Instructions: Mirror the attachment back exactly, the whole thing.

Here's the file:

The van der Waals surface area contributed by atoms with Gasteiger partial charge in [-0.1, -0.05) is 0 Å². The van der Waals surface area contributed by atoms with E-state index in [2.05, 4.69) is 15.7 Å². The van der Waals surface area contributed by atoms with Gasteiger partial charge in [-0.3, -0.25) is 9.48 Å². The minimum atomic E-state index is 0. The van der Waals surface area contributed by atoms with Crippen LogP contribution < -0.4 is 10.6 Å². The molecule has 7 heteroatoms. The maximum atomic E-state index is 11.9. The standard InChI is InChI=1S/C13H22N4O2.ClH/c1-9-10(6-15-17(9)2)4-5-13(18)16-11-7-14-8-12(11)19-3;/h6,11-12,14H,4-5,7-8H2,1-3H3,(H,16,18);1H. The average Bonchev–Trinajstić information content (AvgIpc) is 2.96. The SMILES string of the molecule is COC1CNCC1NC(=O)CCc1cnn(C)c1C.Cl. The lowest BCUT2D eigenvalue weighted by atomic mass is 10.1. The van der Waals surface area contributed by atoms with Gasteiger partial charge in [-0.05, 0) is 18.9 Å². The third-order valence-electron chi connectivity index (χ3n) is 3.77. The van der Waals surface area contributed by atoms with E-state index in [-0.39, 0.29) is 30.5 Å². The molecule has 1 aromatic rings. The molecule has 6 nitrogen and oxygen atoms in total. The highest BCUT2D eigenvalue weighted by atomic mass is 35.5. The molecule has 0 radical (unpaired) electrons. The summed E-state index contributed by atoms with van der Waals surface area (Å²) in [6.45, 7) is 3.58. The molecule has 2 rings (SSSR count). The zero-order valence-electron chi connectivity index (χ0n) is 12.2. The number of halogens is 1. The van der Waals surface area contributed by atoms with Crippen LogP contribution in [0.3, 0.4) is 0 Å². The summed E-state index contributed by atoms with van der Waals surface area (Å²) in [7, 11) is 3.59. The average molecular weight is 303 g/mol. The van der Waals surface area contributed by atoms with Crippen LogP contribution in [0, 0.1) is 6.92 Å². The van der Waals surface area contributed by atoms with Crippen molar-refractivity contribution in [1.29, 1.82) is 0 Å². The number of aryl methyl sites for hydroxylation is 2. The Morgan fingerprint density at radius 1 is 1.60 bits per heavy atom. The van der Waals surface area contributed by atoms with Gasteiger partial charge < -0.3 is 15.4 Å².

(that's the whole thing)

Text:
The van der Waals surface area contributed by atoms with Gasteiger partial charge in [-0.1, -0.05) is 0 Å². The van der Waals surface area contributed by atoms with E-state index in [2.05, 4.69) is 15.7 Å². The van der Waals surface area contributed by atoms with Gasteiger partial charge in [-0.3, -0.25) is 9.48 Å². The minimum atomic E-state index is 0. The van der Waals surface area contributed by atoms with Crippen LogP contribution < -0.4 is 10.6 Å². The molecule has 7 heteroatoms. The maximum atomic E-state index is 11.9. The standard InChI is InChI=1S/C13H22N4O2.ClH/c1-9-10(6-15-17(9)2)4-5-13(18)16-11-7-14-8-12(11)19-3;/h6,11-12,14H,4-5,7-8H2,1-3H3,(H,16,18);1H. The average Bonchev–Trinajstić information content (AvgIpc) is 2.96. The SMILES string of the molecule is COC1CNCC1NC(=O)CCc1cnn(C)c1C.Cl. The lowest BCUT2D eigenvalue weighted by atomic mass is 10.1. The van der Waals surface area contributed by atoms with Gasteiger partial charge in [-0.05, 0) is 18.9 Å². The third-order valence-electron chi connectivity index (χ3n) is 3.77. The van der Waals surface area contributed by atoms with E-state index in [-0.39, 0.29) is 30.5 Å². The molecule has 1 aromatic rings. The molecule has 6 nitrogen and oxygen atoms in total. The highest BCUT2D eigenvalue weighted by atomic mass is 35.5. The molecule has 0 radical (unpaired) electrons. The summed E-state index contributed by atoms with van der Waals surface area (Å²) in [6.45, 7) is 3.58. The molecule has 2 rings (SSSR count). The zero-order valence-electron chi connectivity index (χ0n) is 12.2. The number of halogens is 1. The van der Waals surface area contributed by atoms with Crippen LogP contribution in [0.3, 0.4) is 0 Å². The summed E-state index contributed by atoms with van der Waals surface area (Å²) in [7, 11) is 3.59. The average molecular weight is 303 g/mol. The van der Waals surface area contributed by atoms with Crippen LogP contribution in [0, 0.1) is 6.92 Å². The van der Waals surface area contributed by atoms with Crippen molar-refractivity contribution in [1.29, 1.82) is 0 Å². The number of aryl methyl sites for hydroxylation is 2. The Morgan fingerprint density at radius 1 is 1.60 bits per heavy atom. The van der Waals surface area contributed by atoms with Gasteiger partial charge < -0.3 is 15.4 Å².